“It was about 9 am on 28th April 2011 when I heard an Oriental Magpie Robin (Copsychus saularis) singing in the Children’s Playground in my condo, one of it’s regular haunt. As I always enjoy listening to its songs, I immediately set my camera on video mode to record, while trying to locate the bird. Disappointingly, I was unable to do so.
“Subsequently, I extracted the audio and was surprised to hear calls similar to that of a juvenile Black-naped Oriole (Oriolus chinensis) (2 syllable cheep-cheep), always preceding the OMR’s songs: HERE – let’s name it the mimic call).
“The above picture shows the Audacity waveforms totalling 7 calls with noise filtered.
“Thinking of the possibility of either the OMR in a duet with a juvenile Black-naped Oriole, or the OMR mimicking the call of juvenile BNO and incorporating it into the former’s own song, I decided to investigate further.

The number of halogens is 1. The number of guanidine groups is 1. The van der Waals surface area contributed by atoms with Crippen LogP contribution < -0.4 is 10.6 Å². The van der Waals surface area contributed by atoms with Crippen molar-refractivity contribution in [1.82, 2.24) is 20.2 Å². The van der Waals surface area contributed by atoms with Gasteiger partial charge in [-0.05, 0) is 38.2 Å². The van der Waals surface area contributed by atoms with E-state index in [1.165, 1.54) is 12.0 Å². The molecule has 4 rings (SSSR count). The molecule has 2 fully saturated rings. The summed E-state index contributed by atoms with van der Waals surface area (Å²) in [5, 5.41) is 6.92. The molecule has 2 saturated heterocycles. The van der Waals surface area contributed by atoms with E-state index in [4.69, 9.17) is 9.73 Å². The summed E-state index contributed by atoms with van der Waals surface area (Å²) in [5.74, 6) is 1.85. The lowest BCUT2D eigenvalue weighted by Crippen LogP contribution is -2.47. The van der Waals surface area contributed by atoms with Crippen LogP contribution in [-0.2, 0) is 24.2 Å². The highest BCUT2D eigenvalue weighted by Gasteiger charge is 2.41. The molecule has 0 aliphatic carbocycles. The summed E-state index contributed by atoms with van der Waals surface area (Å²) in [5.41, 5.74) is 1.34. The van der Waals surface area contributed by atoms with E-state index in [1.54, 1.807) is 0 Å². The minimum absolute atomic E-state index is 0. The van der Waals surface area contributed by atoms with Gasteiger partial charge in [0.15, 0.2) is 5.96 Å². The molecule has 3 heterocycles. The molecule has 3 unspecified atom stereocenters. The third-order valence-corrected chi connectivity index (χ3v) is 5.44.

“A comparison of the two respective waveforms is shown above.
“From the waveform picture, it can be seen that the second syllable of the juvenile’s call is slightly louder or has about the same loudness as the first syllable, whereas in the case of the OMR mimic call, the second syllable is visibly softer than the first. This is true in all the 7 calls.
“Using Sonogram to compare the two types of call, the first 2 syllables look similar. However, for the juvenile’s call, the frequency of its sound is about 3 Khz. As for the OMR mimic call, the frequency for the corresponding 2 syllables is higher at about 3.3Khz (below).
“I did the frequency check with another sample of the juvenile’s call and found that it was about 3.3Khz. So the frequency test was inconclusive.
“Nevertheless, there is another information favouring the mimic call conclusion. While there were a number of juvenile BNO around recently, they only vocalised the single syllable ‘cheep’ call at fairly close intervals. I have not heard them with the 2 syllable calls either before or after a few days of my recording the mimicking calls.
“All things considered, I am inclined to conclude that this is a case of OMR mimicking the call of juvenile BNO and blending it into its own song. However, as I did not see the OMR while it vocalised, I am not 100% sure.”
Sun Chong Hong
7th May 2011